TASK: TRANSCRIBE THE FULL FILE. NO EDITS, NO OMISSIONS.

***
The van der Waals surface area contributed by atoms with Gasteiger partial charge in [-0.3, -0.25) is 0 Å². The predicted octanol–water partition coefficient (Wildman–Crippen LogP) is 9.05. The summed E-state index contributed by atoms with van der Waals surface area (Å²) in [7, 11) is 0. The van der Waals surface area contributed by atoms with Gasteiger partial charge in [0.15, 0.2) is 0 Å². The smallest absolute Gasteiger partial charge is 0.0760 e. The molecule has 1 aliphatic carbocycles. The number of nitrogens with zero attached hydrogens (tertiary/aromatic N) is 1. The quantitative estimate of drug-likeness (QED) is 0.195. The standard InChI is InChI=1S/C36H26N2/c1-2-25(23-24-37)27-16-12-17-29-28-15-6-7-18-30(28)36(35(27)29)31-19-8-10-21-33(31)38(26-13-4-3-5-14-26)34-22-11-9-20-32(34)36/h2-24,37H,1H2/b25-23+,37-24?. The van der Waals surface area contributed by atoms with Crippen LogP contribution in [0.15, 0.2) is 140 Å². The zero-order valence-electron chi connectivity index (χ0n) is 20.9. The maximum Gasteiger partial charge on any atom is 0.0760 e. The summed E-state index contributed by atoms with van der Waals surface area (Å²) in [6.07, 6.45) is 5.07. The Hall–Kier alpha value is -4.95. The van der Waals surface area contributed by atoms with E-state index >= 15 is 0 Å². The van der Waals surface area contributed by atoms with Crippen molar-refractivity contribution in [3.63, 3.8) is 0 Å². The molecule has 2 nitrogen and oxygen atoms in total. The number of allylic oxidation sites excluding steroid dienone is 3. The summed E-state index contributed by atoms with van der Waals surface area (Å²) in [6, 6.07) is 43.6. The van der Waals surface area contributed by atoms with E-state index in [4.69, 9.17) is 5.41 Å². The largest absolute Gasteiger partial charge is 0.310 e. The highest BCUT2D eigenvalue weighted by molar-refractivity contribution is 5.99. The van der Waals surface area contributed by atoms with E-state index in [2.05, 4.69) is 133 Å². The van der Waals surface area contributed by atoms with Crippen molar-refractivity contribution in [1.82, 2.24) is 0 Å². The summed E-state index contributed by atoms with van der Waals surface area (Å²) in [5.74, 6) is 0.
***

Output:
The van der Waals surface area contributed by atoms with Gasteiger partial charge in [-0.3, -0.25) is 0 Å². The predicted octanol–water partition coefficient (Wildman–Crippen LogP) is 9.05. The summed E-state index contributed by atoms with van der Waals surface area (Å²) in [7, 11) is 0. The van der Waals surface area contributed by atoms with Gasteiger partial charge in [0.15, 0.2) is 0 Å². The smallest absolute Gasteiger partial charge is 0.0760 e. The molecule has 1 aliphatic carbocycles. The number of nitrogens with zero attached hydrogens (tertiary/aromatic N) is 1. The quantitative estimate of drug-likeness (QED) is 0.195. The standard InChI is InChI=1S/C36H26N2/c1-2-25(23-24-37)27-16-12-17-29-28-15-6-7-18-30(28)36(35(27)29)31-19-8-10-21-33(31)38(26-13-4-3-5-14-26)34-22-11-9-20-32(34)36/h2-24,37H,1H2/b25-23+,37-24?. The van der Waals surface area contributed by atoms with Crippen LogP contribution in [0.15, 0.2) is 140 Å². The zero-order valence-electron chi connectivity index (χ0n) is 20.9. The maximum Gasteiger partial charge on any atom is 0.0760 e. The summed E-state index contributed by atoms with van der Waals surface area (Å²) in [6.07, 6.45) is 5.07. The Hall–Kier alpha value is -4.95. The van der Waals surface area contributed by atoms with E-state index >= 15 is 0 Å². The van der Waals surface area contributed by atoms with Crippen molar-refractivity contribution in [3.63, 3.8) is 0 Å². The molecule has 2 nitrogen and oxygen atoms in total. The number of allylic oxidation sites excluding steroid dienone is 3. The summed E-state index contributed by atoms with van der Waals surface area (Å²) in [6, 6.07) is 43.6. The van der Waals surface area contributed by atoms with E-state index in [4.69, 9.17) is 5.41 Å². The largest absolute Gasteiger partial charge is 0.310 e. The highest BCUT2D eigenvalue weighted by molar-refractivity contribution is 5.99. The van der Waals surface area contributed by atoms with E-state index in [2.05, 4.69) is 133 Å². The van der Waals surface area contributed by atoms with Crippen molar-refractivity contribution in [1.82, 2.24) is 0 Å². The summed E-state index contributed by atoms with van der Waals surface area (Å²) in [5.74, 6) is 0.